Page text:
U.S. Women's Soccer Star Carli Lloyd's 17-Year Plan to Become the World's Greatest Athlete
Think the World Cup final was it for her? Think again. This USWNT phenom spilled to us about her fitness goals—and a life plan to be the best
What does it take to be the best? For soccer star Carli Lloyd-the two-time Olympic gold medalist who became an American hero this summer when she propelled the U.S. women's national soccer team to their first World Cup win since 1999-it's simple: a very specific 17-year plan. In fact, the 33-year-old revealed said plan at the sixth annual espnW Women + Sports Summit this month. And apparently, that hat track maneuver that won the World Cup? Well, that was just part of the plan for world domination by 2020. (Seriously.)
But as is true with most uber accomplished people, Lloyd isn't alone in her success: Her coach, James Galanis, plays a huge role too. In 2003, he offered to train Lloyd-then an out-of-shape player who had been cut from the U.S. Under-21 team-for free (she had no money). Why? He saw great potential: "Here was a player who had the advanced skills, and if I could just fix a few areas, I might have a great player on my hands," Galanis says. (Ahem, the USWNT Team Circuit Workout is no joke.)
And years of hard work... well, worked. "She didn't take her weaknesses and improve them. She turned them into her strengths. That's why Carli Lloyd is Carli Lloyd," he says.
So how'd this dyanmic duo do it? And what are they working on in the last five years of the plan? We caught up with Lloyd and Galanis for their secrets. Steal 'em and you too may be one step closer to huge success.
Stay in the Moment
"James had the grand master plan and he would spoon-feed me little by little what I needed to focus on at the time," Lloyd says of her training. "I never looked too far ahead because when you're constantly looking at the end-results, you tend to overlook those important middle bits. Forget the World Cup and the Olympics. He made me stay in the moment."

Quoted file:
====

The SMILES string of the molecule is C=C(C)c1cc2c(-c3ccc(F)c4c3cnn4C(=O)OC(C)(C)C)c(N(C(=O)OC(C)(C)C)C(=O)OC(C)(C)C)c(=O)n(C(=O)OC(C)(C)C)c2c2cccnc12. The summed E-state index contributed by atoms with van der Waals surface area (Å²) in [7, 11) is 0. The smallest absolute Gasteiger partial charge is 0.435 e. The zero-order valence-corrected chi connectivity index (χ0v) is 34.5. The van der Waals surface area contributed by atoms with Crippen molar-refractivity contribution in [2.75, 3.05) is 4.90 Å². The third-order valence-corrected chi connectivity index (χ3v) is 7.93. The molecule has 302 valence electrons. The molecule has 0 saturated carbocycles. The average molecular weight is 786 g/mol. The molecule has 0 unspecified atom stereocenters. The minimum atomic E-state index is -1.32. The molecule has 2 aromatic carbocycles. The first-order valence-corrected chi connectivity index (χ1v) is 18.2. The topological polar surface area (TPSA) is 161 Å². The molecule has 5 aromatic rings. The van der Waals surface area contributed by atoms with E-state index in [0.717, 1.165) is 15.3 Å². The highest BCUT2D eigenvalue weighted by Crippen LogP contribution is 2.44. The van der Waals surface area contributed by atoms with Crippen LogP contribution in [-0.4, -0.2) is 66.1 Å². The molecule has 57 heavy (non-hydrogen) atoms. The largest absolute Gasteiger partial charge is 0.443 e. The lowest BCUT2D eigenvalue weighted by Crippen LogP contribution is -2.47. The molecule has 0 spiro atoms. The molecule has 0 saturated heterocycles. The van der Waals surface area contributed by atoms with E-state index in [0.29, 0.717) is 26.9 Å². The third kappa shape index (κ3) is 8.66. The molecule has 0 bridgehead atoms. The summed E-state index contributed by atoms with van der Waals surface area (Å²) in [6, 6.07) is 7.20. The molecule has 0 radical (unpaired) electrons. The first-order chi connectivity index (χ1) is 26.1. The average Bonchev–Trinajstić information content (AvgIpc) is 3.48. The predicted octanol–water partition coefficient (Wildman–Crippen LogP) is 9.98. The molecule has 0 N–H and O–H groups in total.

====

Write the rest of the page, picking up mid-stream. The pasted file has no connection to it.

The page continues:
Take It Slow
"We started out building very slowly on and off the field," says Lloyd. Phase one, which consisted of Lloyd making the national team and scoring the game-winning goal at the 2008 Summer Olympics, took five years to complete. Phase two, which was to earn a consistent starting position within the team and score two game-winning goals at the 2012 Summer Olympics, took another four. "Phase three was about taking over and really separating myself from everyone else," Lloyd says, adding: "It was going to end after the 2016 Summer Olympics, but we feel that we achieved that a year early, so now we're moving on to phase four."
Raise the Bar
"First, James needed to see if I was willing to do things like eat better, take care of my body off the field, and continue to make strides, on my own," says Lloyd. (She was.) "He keeps raising the bar, making the training harder for me. The only way I'm going to grow as a person and a player is if he makes it uncomfortable for me," she says. In fact, she even admitted at the espnW Summit that his workouts bring her to the point of tears at least once a week, but he knows she can handle it. (Ever wonder why we cry?)
Shatter Your Comfort Zone
That's right-Galanis knows just how far to push Lloyd. Intense morning workouts often made her legs feel like Jello and left her wondering, in frustration, how could she swing a second workout that afternoon. But somehow she always found herself working through the discomfort on these double days until she mastered a crazy-hard new skill and eventually started using it in games. Once Galanis saw her getting comfortable with a particularly challenging move, he would then take her out of her comfort zone again with another seemingly impossible drill. (Fun fact: Lloyd hasn't repeated a single workout in 12 years!)
Train Like an Underdog
"It's really fun to have somebody who can push me beyond limits," Lloyd says about her coach's unique strategy. "There's this ongoing theme to continue to train like an underdog, no matter what I've accomplished. In order to make it to the top and be the best ever, you have to keep going." The focus for the next five years will be on attacking in the final third. "I can be better at shooting. I can be better in the air. I can be better with playing through balls. What's really cool is that I finished as a World Cup champion, but now I'm back at training like I'm a rec player."
Celebrate Your Achievements
Don't worry-Galanis also knows how to celebrate achievements along the way. While Lloyd's response just 45 minutes after nabbing the prestigious title was, "When are we training again?", Galanis (admittedly her harshest critic) told her to simply enjoy the win. After all, her goal for the 2016 Olympics in Rio is to take home a third Olympic gold medal-and by the next World Cup in 2019, to be scoring five goals a game. We'd say the girl's earned a little R&R.